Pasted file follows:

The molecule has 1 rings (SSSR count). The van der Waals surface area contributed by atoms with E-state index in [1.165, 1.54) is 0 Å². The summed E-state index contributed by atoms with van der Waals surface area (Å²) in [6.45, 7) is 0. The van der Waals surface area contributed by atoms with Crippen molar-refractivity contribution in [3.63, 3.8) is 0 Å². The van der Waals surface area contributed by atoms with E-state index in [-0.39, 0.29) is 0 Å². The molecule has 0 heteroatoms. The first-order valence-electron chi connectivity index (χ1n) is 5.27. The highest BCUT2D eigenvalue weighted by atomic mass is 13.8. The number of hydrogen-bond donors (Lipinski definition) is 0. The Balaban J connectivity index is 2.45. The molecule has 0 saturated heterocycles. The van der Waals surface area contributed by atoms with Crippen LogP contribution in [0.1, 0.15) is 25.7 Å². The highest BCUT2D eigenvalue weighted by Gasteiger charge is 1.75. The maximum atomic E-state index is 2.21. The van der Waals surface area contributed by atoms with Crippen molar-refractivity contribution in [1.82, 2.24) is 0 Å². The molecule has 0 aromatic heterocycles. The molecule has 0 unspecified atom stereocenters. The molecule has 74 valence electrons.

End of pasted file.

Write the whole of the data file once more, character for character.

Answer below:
The molecule has 1 rings (SSSR count). The van der Waals surface area contributed by atoms with E-state index in [1.165, 1.54) is 0 Å². The summed E-state index contributed by atoms with van der Waals surface area (Å²) in [6.45, 7) is 0. The van der Waals surface area contributed by atoms with Crippen molar-refractivity contribution in [3.63, 3.8) is 0 Å². The van der Waals surface area contributed by atoms with E-state index in [-0.39, 0.29) is 0 Å². The molecule has 0 heteroatoms. The first-order valence-electron chi connectivity index (χ1n) is 5.27. The highest BCUT2D eigenvalue weighted by atomic mass is 13.8. The number of hydrogen-bond donors (Lipinski definition) is 0. The Balaban J connectivity index is 2.45. The molecule has 0 saturated heterocycles. The van der Waals surface area contributed by atoms with Crippen LogP contribution in [0.1, 0.15) is 25.7 Å². The highest BCUT2D eigenvalue weighted by Gasteiger charge is 1.75. The maximum atomic E-state index is 2.21. The van der Waals surface area contributed by atoms with Crippen molar-refractivity contribution in [1.82, 2.24) is 0 Å². The molecule has 0 aromatic heterocycles. The molecule has 0 unspecified atom stereocenters. The molecule has 74 valence electrons.